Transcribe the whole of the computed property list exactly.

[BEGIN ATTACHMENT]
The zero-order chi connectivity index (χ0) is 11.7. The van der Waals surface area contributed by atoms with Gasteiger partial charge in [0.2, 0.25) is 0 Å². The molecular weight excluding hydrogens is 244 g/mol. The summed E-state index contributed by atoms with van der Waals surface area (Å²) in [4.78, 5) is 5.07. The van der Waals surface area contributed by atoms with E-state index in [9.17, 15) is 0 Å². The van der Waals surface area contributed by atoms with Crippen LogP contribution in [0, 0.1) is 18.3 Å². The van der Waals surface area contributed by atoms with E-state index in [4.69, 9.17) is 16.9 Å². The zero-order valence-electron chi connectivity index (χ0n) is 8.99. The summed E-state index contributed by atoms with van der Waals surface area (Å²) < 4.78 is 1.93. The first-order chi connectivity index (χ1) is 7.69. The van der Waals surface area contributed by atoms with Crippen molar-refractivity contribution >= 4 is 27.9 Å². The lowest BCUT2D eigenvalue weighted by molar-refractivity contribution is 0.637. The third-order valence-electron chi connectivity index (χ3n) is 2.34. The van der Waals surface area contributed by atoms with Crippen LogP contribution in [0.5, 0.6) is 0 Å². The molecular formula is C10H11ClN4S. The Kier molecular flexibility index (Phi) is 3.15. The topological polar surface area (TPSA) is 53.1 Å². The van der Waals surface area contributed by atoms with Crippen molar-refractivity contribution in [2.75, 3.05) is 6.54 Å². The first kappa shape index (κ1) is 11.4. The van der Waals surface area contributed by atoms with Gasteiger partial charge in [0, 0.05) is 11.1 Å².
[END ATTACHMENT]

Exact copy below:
The zero-order chi connectivity index (χ0) is 11.7. The van der Waals surface area contributed by atoms with Gasteiger partial charge in [0.2, 0.25) is 0 Å². The molecular weight excluding hydrogens is 244 g/mol. The summed E-state index contributed by atoms with van der Waals surface area (Å²) in [4.78, 5) is 5.07. The van der Waals surface area contributed by atoms with E-state index in [9.17, 15) is 0 Å². The van der Waals surface area contributed by atoms with Crippen LogP contribution in [0, 0.1) is 18.3 Å². The van der Waals surface area contributed by atoms with E-state index in [4.69, 9.17) is 16.9 Å². The zero-order valence-electron chi connectivity index (χ0n) is 8.99. The summed E-state index contributed by atoms with van der Waals surface area (Å²) < 4.78 is 1.93. The first-order chi connectivity index (χ1) is 7.69. The van der Waals surface area contributed by atoms with Crippen molar-refractivity contribution >= 4 is 27.9 Å². The lowest BCUT2D eigenvalue weighted by molar-refractivity contribution is 0.637. The third-order valence-electron chi connectivity index (χ3n) is 2.34. The van der Waals surface area contributed by atoms with Crippen LogP contribution in [0.5, 0.6) is 0 Å². The molecular formula is C10H11ClN4S. The Kier molecular flexibility index (Phi) is 3.15. The topological polar surface area (TPSA) is 53.1 Å². The van der Waals surface area contributed by atoms with Crippen molar-refractivity contribution in [2.75, 3.05) is 6.54 Å². The first kappa shape index (κ1) is 11.4. The van der Waals surface area contributed by atoms with Gasteiger partial charge in [0, 0.05) is 11.1 Å².